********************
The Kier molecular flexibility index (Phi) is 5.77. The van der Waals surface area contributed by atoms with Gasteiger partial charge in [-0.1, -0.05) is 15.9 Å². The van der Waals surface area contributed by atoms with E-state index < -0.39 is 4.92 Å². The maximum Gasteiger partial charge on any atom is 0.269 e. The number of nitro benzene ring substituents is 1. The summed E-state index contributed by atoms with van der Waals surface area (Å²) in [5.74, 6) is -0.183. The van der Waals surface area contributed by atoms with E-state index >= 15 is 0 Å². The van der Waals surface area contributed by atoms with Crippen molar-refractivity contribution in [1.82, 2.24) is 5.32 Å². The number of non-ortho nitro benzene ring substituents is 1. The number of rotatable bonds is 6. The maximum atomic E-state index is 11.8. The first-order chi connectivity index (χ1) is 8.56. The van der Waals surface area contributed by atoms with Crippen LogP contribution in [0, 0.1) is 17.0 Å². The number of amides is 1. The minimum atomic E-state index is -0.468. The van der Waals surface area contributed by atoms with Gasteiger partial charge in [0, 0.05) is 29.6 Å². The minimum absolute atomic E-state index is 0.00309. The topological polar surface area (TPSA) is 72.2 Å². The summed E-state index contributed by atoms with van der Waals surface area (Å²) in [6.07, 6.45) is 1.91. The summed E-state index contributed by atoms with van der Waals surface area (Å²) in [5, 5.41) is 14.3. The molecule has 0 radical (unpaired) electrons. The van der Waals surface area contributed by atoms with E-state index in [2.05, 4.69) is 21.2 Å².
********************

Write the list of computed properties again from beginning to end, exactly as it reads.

The Kier molecular flexibility index (Phi) is 5.77. The van der Waals surface area contributed by atoms with Gasteiger partial charge in [-0.1, -0.05) is 15.9 Å². The van der Waals surface area contributed by atoms with E-state index < -0.39 is 4.92 Å². The maximum Gasteiger partial charge on any atom is 0.269 e. The number of nitro benzene ring substituents is 1. The summed E-state index contributed by atoms with van der Waals surface area (Å²) in [5.74, 6) is -0.183. The van der Waals surface area contributed by atoms with E-state index >= 15 is 0 Å². The van der Waals surface area contributed by atoms with Crippen molar-refractivity contribution in [1.82, 2.24) is 5.32 Å². The number of non-ortho nitro benzene ring substituents is 1. The number of rotatable bonds is 6. The maximum atomic E-state index is 11.8. The first-order chi connectivity index (χ1) is 8.56. The van der Waals surface area contributed by atoms with Crippen LogP contribution in [0, 0.1) is 17.0 Å². The number of amides is 1. The minimum atomic E-state index is -0.468. The van der Waals surface area contributed by atoms with Gasteiger partial charge in [0, 0.05) is 29.6 Å². The minimum absolute atomic E-state index is 0.00309. The topological polar surface area (TPSA) is 72.2 Å². The summed E-state index contributed by atoms with van der Waals surface area (Å²) in [6.07, 6.45) is 1.91. The summed E-state index contributed by atoms with van der Waals surface area (Å²) in [5, 5.41) is 14.3. The molecule has 0 radical (unpaired) electrons. The van der Waals surface area contributed by atoms with E-state index in [2.05, 4.69) is 21.2 Å².